- 2020-05-12 02:15:07
When Html5 and css3 have gradually become the mainstream, I am quite used to using js to do some simple animations. Because on desktop browsers, not all of them support css3. The user is also very strange, the user habit is not every user can be cultivated. There are always a lot of people who think win7.win8 is not as good as xp. On mobile, however, the browser's support for html5 and css3 is good. But the phone's hardware processing power is limited. In the 4 - core, 8 - core mobile phone rampant today, there are still like me to use dual-core or single-core mobile phone. Although js is good, the single touch is not much, adjust that kind of feeling. One simple page slide, running 10 shunts on i7's pc, but on my dual-core phone it's just card, ton, card, ton. Depressing. For this reason, I have been looking for a long time and have seen a lot. Finally, I found a relatively easy way to use css3 to perform animation.
In the past, in addition to Jquery's animate and other animation functions, setTimeout and setInterval were mostly used for animation. In this way, the attributes of margin, width and top of one element were changed in a cycle. That's why I'm so confused.
First of all, setTimeout,setInterval doesn't mean you can set 0ms and it will do it one straight line. I stumbled across this secret while debugging in iscroll. The original Timer delay was calculated using the browser's built-in clock, and the accuracy of the clock was determined by how often the clock was updated. IE8 and its predecessor, IE, are updated at an interval of 15.6 milliseconds. That's it. I think it's 10ms performing a 1px shift, and it's not going to be able to do it on time.
And what about the card? Card, because the code is bad. After all, js is single-threaded, and once there is a time-consuming action, UI may not be responsive. Although we used setTimeout, it was setTimeout that made it look like the interface wasn't dead but it wasn't flowing. Since after this setTimeout execution, another time-consuming action is likely to occur in the middle interval before the next one, the execution of setTimeout will be infinitely delayed. And then what? Card! However, there is another reason that a card can accidentally trigger the browser Layout when changing the original property. It's not time consuming, it's time consuming, it's time consuming, it's time consuming, and a lot of times it's negligible. But a lot of times it can't be ignored.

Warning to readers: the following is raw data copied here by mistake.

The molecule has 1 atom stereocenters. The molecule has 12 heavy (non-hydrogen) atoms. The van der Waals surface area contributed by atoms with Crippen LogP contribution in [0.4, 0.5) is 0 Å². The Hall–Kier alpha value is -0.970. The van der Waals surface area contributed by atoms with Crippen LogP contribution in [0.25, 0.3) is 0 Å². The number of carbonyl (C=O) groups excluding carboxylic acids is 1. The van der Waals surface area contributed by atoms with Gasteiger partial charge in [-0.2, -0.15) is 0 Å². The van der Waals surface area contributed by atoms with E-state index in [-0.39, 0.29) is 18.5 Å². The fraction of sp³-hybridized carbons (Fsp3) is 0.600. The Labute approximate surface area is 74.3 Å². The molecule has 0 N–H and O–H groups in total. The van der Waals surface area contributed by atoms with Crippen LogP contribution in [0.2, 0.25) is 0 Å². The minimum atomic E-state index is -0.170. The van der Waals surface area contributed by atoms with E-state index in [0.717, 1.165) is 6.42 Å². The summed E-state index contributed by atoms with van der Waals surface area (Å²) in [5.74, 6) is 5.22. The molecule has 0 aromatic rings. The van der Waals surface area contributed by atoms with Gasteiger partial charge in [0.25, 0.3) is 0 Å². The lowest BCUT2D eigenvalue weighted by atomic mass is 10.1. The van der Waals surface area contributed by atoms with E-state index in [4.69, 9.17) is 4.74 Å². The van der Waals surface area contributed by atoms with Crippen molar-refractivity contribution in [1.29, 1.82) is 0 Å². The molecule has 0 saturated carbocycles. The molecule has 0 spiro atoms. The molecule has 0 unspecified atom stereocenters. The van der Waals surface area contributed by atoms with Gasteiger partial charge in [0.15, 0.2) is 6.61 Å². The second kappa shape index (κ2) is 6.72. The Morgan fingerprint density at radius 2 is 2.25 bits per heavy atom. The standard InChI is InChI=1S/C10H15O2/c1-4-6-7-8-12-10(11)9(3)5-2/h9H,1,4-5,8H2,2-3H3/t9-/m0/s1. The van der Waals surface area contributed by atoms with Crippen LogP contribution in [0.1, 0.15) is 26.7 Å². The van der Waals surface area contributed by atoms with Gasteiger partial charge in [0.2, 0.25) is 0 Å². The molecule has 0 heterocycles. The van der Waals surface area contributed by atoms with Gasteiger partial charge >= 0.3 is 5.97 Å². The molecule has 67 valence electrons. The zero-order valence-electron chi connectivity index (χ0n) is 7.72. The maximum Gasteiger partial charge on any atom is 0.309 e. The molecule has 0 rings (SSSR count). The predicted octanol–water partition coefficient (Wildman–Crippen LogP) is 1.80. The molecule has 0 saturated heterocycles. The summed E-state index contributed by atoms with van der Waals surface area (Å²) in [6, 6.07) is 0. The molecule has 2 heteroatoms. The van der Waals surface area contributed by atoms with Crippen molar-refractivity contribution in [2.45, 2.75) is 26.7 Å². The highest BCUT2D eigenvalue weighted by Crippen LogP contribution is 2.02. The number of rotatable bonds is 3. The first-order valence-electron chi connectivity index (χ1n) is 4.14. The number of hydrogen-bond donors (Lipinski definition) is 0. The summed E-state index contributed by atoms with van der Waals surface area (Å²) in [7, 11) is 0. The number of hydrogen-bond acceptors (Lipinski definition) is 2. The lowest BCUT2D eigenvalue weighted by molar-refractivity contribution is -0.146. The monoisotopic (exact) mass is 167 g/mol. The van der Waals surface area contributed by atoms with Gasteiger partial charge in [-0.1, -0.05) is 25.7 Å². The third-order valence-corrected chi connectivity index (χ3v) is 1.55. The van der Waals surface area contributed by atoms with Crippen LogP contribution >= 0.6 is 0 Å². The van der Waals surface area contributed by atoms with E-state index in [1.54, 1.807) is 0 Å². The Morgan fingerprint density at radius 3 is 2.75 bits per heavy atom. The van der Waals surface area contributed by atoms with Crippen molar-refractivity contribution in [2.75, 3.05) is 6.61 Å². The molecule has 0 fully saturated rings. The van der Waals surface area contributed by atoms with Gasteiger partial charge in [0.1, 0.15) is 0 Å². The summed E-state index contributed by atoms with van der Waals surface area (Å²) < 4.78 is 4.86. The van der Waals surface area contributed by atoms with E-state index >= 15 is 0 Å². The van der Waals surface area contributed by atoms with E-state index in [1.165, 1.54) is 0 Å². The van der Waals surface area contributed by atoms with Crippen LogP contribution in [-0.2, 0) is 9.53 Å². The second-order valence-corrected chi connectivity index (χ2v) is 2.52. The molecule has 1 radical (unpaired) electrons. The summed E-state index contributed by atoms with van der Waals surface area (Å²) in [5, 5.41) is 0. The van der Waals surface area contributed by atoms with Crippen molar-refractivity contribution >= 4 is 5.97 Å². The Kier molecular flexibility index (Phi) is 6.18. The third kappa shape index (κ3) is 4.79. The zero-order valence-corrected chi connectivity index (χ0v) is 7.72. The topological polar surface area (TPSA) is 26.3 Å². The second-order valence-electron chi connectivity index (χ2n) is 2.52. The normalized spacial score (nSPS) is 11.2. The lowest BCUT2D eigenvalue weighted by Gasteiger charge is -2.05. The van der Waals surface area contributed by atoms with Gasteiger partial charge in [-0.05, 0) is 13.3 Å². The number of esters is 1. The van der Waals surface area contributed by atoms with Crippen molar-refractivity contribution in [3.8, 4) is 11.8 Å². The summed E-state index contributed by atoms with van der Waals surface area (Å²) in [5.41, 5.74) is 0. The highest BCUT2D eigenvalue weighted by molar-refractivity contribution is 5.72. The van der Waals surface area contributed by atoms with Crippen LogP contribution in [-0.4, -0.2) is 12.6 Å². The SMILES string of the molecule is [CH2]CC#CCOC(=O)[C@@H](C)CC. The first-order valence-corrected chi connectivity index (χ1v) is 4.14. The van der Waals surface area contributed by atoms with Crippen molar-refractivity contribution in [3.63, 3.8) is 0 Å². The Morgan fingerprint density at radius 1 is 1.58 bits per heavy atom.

In addition to the above two paragraphs, there is also a problem, is on many mobile phones always feel 1 frame 1 frame, but also may be 1 frame long 1 frame short. This is the kind of rhythm that makes people waste. Why is this so? It still has a definite relationship with the delay of settimeout. Lost frames. This problem has to do with the refresh rate of the display. It's too complicated.
Finally, CSS3 and js are selected to dynamically change the attributes of the elements, and transition is used to control the execution time of the animation. Here's an example:
<div id="test" style="transition:all 1s ease; width:100px;" ></div>
So after 1 second the width of this div is going to be 200px. Not sun wukong change peach 1 kind of instant become big, slowly rush foot, not a card not a ton. And the advantage of using the css animation is that it is not affected by the time taken by js. Although the UI thread and the js thread are mutually exclusive in the browser, this point does not apply to the css animation, and many browsers enable hardware acceleration (e.g., Chrome). Although browser relayout is not obvious in the normal case, it should be avoided as much as possible. so adds -webkit-transform: translateZ(0); Or - webkit - transform: translate3d (0, 0); The browser will render the layer independently. Even if the rearrangement is unavoidable, the area is smaller. And replacing margin with translate is a really smart 10.
Finally, I have attached some common properties that trigger relayout when changed: